Aviation Academy

Nigel van Koert as International Propulsion Commissioning Engine

Posted at: 14 Feb 2022 | Faculty of Technology

In 2019, Nigel graduated from the MRO Engineering track. After that, he worked at the Dutch marine contractor Van Oord for a while. For a year he worked on the Nord Stream 2 gas pipeline from Russia to the northern part of Germany. Currently he is active as International Propulsion Commissioning Engineer at Wärtsilä. He will tell us something about his experiences after graduating and his outlook on the future.

If this isn’t your first job since graduating: what were your other jobs and at which companies?

Before I joined Wärtsilä I was working as an offshore superintendent for the Dutch marine contractor Van Oord. For a year I worked on the Nord Stream 2 gas pipeline from Russia to the northern part of Germany, which is a bit politically sensitive nowadays...

How did you end up at your current job?

This first year in my career, while it was lots of fun, didn’t feature any direct interaction with technology. This made me look around for other possibilities since I love tinkering/fiddling and I ended up at Wärtsilä. It was not coincidental that I started looking for jobs within Wärtsilä since my graduation thesis was around a 12-megawatt medium speed Wärtsilä engine within Van Oord.

What are your daily operations?

Pfoe, you ask me quite the question here since no project and no day is the same in my job… It depends on what type of project I’m doing, the type of ship, and the responsibilities of Wärtsilä according to the contract with the client.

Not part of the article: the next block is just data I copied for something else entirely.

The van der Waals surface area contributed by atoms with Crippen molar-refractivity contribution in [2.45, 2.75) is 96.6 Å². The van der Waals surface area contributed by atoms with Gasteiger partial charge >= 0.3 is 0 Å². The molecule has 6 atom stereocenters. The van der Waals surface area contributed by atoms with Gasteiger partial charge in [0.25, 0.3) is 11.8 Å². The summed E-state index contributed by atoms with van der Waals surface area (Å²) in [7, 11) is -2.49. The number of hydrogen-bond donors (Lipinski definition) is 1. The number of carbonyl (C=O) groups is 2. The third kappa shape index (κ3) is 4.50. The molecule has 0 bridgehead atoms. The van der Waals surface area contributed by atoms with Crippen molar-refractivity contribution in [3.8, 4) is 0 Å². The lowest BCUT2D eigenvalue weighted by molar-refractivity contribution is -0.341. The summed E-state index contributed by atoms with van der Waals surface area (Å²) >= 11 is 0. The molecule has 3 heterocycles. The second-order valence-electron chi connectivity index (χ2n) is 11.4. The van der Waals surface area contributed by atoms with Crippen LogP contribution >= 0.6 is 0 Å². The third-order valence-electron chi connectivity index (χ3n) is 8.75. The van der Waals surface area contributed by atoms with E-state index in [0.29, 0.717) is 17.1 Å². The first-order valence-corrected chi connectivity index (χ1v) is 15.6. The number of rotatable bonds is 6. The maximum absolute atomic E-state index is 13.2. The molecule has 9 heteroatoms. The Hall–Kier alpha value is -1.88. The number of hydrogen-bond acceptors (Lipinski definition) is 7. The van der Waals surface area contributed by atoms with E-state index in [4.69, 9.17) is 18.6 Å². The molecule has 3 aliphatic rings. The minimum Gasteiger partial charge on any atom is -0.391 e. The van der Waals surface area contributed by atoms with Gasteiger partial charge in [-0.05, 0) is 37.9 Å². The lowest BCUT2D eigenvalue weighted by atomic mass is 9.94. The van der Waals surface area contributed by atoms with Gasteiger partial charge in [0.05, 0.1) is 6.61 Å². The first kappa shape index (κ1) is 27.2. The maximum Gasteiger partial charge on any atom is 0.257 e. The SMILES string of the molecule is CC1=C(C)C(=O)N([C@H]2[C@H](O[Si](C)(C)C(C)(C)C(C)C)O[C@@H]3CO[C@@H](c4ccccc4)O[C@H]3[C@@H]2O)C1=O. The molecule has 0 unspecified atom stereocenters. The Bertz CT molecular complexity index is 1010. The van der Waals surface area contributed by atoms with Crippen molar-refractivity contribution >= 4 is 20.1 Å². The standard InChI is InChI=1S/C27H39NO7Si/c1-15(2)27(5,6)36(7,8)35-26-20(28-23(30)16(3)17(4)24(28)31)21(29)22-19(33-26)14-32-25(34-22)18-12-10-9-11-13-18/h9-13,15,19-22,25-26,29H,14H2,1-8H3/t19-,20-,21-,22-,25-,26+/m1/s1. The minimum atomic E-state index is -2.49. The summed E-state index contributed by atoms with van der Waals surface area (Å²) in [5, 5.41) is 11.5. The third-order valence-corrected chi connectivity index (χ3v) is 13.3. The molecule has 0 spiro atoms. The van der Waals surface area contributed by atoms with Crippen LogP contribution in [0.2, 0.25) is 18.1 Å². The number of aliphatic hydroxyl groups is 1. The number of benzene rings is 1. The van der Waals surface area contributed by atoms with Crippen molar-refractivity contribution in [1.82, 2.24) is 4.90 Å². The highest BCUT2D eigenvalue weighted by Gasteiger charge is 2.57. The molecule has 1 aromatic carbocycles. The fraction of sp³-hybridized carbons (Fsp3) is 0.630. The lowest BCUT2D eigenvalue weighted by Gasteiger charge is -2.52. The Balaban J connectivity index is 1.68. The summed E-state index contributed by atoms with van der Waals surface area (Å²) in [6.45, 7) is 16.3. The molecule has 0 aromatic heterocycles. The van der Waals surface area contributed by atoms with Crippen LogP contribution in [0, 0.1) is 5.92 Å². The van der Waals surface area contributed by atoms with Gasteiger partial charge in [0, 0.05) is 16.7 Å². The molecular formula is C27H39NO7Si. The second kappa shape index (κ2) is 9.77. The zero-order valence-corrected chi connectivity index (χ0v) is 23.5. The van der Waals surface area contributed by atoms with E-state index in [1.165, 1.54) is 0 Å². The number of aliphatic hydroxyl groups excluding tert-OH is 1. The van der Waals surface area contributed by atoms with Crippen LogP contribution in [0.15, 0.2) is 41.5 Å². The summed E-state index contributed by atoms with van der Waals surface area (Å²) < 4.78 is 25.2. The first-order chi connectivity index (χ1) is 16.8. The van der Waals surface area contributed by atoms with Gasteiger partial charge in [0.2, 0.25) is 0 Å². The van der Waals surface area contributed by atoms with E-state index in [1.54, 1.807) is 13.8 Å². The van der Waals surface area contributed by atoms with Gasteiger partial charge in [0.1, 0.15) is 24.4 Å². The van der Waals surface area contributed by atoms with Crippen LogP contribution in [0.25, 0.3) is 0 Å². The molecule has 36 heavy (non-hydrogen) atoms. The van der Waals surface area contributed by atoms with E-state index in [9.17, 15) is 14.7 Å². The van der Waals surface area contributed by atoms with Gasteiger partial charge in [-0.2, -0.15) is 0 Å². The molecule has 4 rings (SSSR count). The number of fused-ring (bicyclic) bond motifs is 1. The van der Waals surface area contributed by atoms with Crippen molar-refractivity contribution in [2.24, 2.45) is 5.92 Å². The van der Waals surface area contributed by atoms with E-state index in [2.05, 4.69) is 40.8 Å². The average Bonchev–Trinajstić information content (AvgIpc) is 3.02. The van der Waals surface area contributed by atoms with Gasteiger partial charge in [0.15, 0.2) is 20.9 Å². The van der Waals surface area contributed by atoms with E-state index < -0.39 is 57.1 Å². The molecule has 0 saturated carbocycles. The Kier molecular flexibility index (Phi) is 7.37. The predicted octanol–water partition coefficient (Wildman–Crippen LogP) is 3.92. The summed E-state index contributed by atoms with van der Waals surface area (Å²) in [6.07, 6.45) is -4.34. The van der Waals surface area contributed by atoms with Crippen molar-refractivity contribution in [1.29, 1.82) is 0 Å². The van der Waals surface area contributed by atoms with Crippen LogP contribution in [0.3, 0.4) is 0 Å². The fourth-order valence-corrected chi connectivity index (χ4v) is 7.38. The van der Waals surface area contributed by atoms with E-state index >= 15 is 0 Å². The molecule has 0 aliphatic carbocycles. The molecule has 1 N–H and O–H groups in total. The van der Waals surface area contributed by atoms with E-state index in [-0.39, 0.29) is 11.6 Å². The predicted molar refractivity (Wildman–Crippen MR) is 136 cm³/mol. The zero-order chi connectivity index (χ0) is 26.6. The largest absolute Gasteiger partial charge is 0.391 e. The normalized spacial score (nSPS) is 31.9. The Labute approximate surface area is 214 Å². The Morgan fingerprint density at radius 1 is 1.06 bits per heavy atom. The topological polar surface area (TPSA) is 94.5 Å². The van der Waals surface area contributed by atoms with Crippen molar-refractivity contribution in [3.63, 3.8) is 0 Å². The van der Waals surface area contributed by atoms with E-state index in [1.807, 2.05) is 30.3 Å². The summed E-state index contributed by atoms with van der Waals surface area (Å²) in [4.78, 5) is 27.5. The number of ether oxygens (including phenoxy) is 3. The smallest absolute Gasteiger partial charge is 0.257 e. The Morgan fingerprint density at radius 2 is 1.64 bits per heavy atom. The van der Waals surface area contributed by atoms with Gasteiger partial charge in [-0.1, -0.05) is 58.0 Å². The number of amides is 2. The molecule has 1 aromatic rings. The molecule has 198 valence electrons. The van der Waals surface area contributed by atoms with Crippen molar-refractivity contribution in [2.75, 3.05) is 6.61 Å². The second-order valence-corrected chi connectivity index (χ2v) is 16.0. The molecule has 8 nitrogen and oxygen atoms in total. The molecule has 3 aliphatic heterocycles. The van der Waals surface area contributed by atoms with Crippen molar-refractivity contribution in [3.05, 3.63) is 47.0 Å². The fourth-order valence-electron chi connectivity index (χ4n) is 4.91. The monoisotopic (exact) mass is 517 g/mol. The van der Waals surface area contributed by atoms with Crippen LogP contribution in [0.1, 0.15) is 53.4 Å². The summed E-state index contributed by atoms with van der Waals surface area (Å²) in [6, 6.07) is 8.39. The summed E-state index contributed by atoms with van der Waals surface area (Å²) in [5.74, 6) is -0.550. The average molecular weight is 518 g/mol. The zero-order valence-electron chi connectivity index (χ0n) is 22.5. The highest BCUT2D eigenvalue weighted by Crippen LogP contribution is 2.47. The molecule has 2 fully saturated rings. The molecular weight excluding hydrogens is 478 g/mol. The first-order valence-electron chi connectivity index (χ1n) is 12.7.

A commissioning project is a project where we bring the propulsion system of a new build ship to life. During this job we first check whether everything has been installed correctly by the shipyard, then we check subsystems for an initial start-up, and then we begin starting up the subsystems. To make it then one “propulsion system” weeks of tuning and adjusting, by plugging into the controls system with my laptop, is required with lots of settings to go through. After these weeks we first do a quay trial and finally head out to sea with the new vessel for sea trials where we test everything and push it to the brink!

In this video, my colleagues explain the job and its objectives: https://www.youtube.com/watch?v=8hBJu7wHfEU

What do you like most at your job?

That I work with great technology, get to see the whole world, get the chance to work with the locals, and that I work with all sorts of people from different ranks in a shipyard and on board the ship: from pipefitters, oilers, and welders to project managers, CEO’s/COO’s, and chief engineers/captains.

Another thing I like is that we not only do commissioning projects but also service projects. This means that sometimes I luckily can put my laptop aside and need to work with the biggest tools you have (n)ever seen.

Where do you see yourself in 5 years?

My manager told me on the first day that it will take me around five years to at least get an understanding of what I am doing – so, in the same position with lots more expertise and experience! I’m not joking. Being one year in now I see how complex it all can sometimes be, but that’s good since I like a challenge.

What do you like most in your education that helps you out currently in your work?

During my job, I can lean on the knowledge that I obtained during the classes of electrical power systems, math, aircraft systems integration, and aerodynamics (for explanatory purposes).

Are you still connected to the Aviation Academy?

No, but I made a few good friendships!

Have you been a member of the SVAAA?

No, I was too busy loading cargo airplanes at Schiphol’s Sierra ramp where I had the greatest time for almost five years!